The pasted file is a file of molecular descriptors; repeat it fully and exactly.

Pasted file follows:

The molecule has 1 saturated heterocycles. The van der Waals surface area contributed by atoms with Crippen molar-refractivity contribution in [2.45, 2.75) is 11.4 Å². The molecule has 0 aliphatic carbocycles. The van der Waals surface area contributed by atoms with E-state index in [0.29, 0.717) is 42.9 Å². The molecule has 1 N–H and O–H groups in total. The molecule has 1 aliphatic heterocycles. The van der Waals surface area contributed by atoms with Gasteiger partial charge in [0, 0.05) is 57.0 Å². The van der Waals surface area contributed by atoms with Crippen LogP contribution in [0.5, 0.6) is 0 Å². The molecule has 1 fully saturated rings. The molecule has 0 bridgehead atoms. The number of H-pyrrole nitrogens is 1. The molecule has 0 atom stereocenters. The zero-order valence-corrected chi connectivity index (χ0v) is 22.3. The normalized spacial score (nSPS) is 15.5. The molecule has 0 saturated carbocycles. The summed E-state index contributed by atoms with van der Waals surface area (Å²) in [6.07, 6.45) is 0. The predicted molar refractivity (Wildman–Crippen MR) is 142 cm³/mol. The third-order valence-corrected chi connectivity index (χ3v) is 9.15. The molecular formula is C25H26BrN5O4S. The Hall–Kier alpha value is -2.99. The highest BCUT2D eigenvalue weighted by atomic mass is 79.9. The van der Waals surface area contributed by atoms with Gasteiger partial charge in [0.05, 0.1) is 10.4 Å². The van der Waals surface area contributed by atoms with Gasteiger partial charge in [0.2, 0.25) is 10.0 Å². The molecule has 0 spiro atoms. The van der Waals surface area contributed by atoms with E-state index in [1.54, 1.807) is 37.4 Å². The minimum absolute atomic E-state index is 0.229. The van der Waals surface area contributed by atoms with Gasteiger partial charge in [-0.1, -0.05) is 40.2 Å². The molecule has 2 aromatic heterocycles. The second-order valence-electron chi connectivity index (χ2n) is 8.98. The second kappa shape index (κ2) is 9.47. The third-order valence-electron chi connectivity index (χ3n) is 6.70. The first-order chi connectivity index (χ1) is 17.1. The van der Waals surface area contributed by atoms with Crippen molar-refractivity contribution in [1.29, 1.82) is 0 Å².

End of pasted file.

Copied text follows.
The molecule has 1 saturated heterocycles. The van der Waals surface area contributed by atoms with Crippen molar-refractivity contribution in [2.45, 2.75) is 11.4 Å². The molecule has 0 aliphatic carbocycles. The van der Waals surface area contributed by atoms with E-state index in [0.29, 0.717) is 42.9 Å². The molecule has 1 N–H and O–H groups in total. The molecule has 1 aliphatic heterocycles. The van der Waals surface area contributed by atoms with Gasteiger partial charge in [0, 0.05) is 57.0 Å². The van der Waals surface area contributed by atoms with Crippen LogP contribution in [0.5, 0.6) is 0 Å². The molecule has 1 fully saturated rings. The molecule has 0 bridgehead atoms. The number of H-pyrrole nitrogens is 1. The molecule has 0 atom stereocenters. The zero-order valence-corrected chi connectivity index (χ0v) is 22.3. The normalized spacial score (nSPS) is 15.5. The molecule has 0 saturated carbocycles. The summed E-state index contributed by atoms with van der Waals surface area (Å²) in [6.07, 6.45) is 0. The predicted molar refractivity (Wildman–Crippen MR) is 142 cm³/mol. The third-order valence-corrected chi connectivity index (χ3v) is 9.15. The molecular formula is C25H26BrN5O4S. The Hall–Kier alpha value is -2.99. The highest BCUT2D eigenvalue weighted by atomic mass is 79.9. The van der Waals surface area contributed by atoms with Gasteiger partial charge in [0.05, 0.1) is 10.4 Å². The van der Waals surface area contributed by atoms with Gasteiger partial charge in [0.2, 0.25) is 10.0 Å². The molecule has 0 spiro atoms. The van der Waals surface area contributed by atoms with E-state index in [1.54, 1.807) is 37.4 Å². The minimum absolute atomic E-state index is 0.229. The van der Waals surface area contributed by atoms with Gasteiger partial charge in [-0.1, -0.05) is 40.2 Å². The molecule has 2 aromatic heterocycles. The second-order valence-electron chi connectivity index (χ2n) is 8.98. The second kappa shape index (κ2) is 9.47. The third-order valence-electron chi connectivity index (χ3n) is 6.70. The first-order chi connectivity index (χ1) is 17.1. The van der Waals surface area contributed by atoms with Crippen molar-refractivity contribution in [1.29, 1.82) is 0 Å².